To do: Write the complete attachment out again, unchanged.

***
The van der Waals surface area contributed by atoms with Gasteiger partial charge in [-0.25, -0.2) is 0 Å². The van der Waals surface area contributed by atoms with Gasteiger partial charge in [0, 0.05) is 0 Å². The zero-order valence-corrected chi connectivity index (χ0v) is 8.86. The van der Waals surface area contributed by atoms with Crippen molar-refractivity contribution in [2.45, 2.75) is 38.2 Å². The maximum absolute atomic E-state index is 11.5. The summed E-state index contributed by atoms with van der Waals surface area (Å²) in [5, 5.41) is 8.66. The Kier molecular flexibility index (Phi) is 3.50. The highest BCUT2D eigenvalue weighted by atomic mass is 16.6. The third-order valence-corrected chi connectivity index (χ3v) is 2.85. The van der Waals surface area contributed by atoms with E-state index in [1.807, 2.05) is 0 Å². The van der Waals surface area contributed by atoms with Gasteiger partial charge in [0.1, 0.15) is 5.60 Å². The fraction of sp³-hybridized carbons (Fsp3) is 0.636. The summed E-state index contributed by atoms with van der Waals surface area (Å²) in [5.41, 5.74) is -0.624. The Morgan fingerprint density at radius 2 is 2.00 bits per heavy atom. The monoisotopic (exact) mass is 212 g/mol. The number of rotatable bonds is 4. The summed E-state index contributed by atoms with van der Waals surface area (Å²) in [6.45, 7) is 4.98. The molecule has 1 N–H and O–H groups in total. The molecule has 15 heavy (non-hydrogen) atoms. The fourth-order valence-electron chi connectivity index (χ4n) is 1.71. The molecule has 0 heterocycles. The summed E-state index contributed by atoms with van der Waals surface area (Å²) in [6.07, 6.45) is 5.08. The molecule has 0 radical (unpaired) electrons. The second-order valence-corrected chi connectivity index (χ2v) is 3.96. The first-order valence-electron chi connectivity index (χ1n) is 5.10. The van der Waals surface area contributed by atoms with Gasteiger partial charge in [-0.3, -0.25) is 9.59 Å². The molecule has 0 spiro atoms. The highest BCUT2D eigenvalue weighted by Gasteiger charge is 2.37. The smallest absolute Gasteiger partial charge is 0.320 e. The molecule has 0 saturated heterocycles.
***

The van der Waals surface area contributed by atoms with Gasteiger partial charge in [-0.25, -0.2) is 0 Å². The van der Waals surface area contributed by atoms with Gasteiger partial charge in [0, 0.05) is 0 Å². The zero-order valence-corrected chi connectivity index (χ0v) is 8.86. The van der Waals surface area contributed by atoms with Crippen molar-refractivity contribution in [2.45, 2.75) is 38.2 Å². The maximum absolute atomic E-state index is 11.5. The summed E-state index contributed by atoms with van der Waals surface area (Å²) in [5, 5.41) is 8.66. The Kier molecular flexibility index (Phi) is 3.50. The highest BCUT2D eigenvalue weighted by atomic mass is 16.6. The third-order valence-corrected chi connectivity index (χ3v) is 2.85. The van der Waals surface area contributed by atoms with E-state index in [1.807, 2.05) is 0 Å². The van der Waals surface area contributed by atoms with Gasteiger partial charge in [0.1, 0.15) is 5.60 Å². The fraction of sp³-hybridized carbons (Fsp3) is 0.636. The summed E-state index contributed by atoms with van der Waals surface area (Å²) in [5.41, 5.74) is -0.624. The Morgan fingerprint density at radius 2 is 2.00 bits per heavy atom. The monoisotopic (exact) mass is 212 g/mol. The number of rotatable bonds is 4. The summed E-state index contributed by atoms with van der Waals surface area (Å²) in [6.45, 7) is 4.98. The molecule has 1 N–H and O–H groups in total. The molecule has 15 heavy (non-hydrogen) atoms. The fourth-order valence-electron chi connectivity index (χ4n) is 1.71. The molecule has 0 heterocycles. The summed E-state index contributed by atoms with van der Waals surface area (Å²) in [6.07, 6.45) is 5.08. The molecule has 0 radical (unpaired) electrons. The second-order valence-corrected chi connectivity index (χ2v) is 3.96. The first-order valence-electron chi connectivity index (χ1n) is 5.10. The van der Waals surface area contributed by atoms with Gasteiger partial charge in [-0.3, -0.25) is 9.59 Å². The molecule has 0 spiro atoms. The highest BCUT2D eigenvalue weighted by Gasteiger charge is 2.37. The smallest absolute Gasteiger partial charge is 0.320 e. The molecule has 0 saturated heterocycles.